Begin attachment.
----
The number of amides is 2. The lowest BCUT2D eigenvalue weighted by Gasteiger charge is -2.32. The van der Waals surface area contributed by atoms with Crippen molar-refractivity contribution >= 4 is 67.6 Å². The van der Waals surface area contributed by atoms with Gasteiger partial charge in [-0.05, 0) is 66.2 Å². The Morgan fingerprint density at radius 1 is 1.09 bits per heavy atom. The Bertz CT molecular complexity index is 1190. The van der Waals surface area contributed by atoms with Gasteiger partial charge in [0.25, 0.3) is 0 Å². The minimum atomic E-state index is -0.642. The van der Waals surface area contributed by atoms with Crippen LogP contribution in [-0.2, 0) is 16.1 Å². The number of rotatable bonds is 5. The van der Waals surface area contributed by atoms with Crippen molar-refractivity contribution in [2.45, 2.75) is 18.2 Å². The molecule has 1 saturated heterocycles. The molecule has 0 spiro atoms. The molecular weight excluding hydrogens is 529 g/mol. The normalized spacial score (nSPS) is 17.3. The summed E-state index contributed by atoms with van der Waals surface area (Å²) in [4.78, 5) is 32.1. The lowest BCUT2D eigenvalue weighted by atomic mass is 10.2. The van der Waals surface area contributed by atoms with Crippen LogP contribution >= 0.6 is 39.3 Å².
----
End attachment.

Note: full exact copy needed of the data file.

The number of amides is 2. The lowest BCUT2D eigenvalue weighted by Gasteiger charge is -2.32. The van der Waals surface area contributed by atoms with Crippen molar-refractivity contribution >= 4 is 67.6 Å². The van der Waals surface area contributed by atoms with Gasteiger partial charge in [-0.05, 0) is 66.2 Å². The Morgan fingerprint density at radius 1 is 1.09 bits per heavy atom. The Bertz CT molecular complexity index is 1190. The van der Waals surface area contributed by atoms with Gasteiger partial charge in [0.25, 0.3) is 0 Å². The minimum atomic E-state index is -0.642. The van der Waals surface area contributed by atoms with Crippen LogP contribution in [-0.2, 0) is 16.1 Å². The number of rotatable bonds is 5. The van der Waals surface area contributed by atoms with Crippen molar-refractivity contribution in [2.45, 2.75) is 18.2 Å². The molecule has 1 saturated heterocycles. The molecule has 0 spiro atoms. The molecular weight excluding hydrogens is 529 g/mol. The normalized spacial score (nSPS) is 17.3. The summed E-state index contributed by atoms with van der Waals surface area (Å²) in [4.78, 5) is 32.1. The lowest BCUT2D eigenvalue weighted by atomic mass is 10.2. The van der Waals surface area contributed by atoms with Crippen LogP contribution >= 0.6 is 39.3 Å².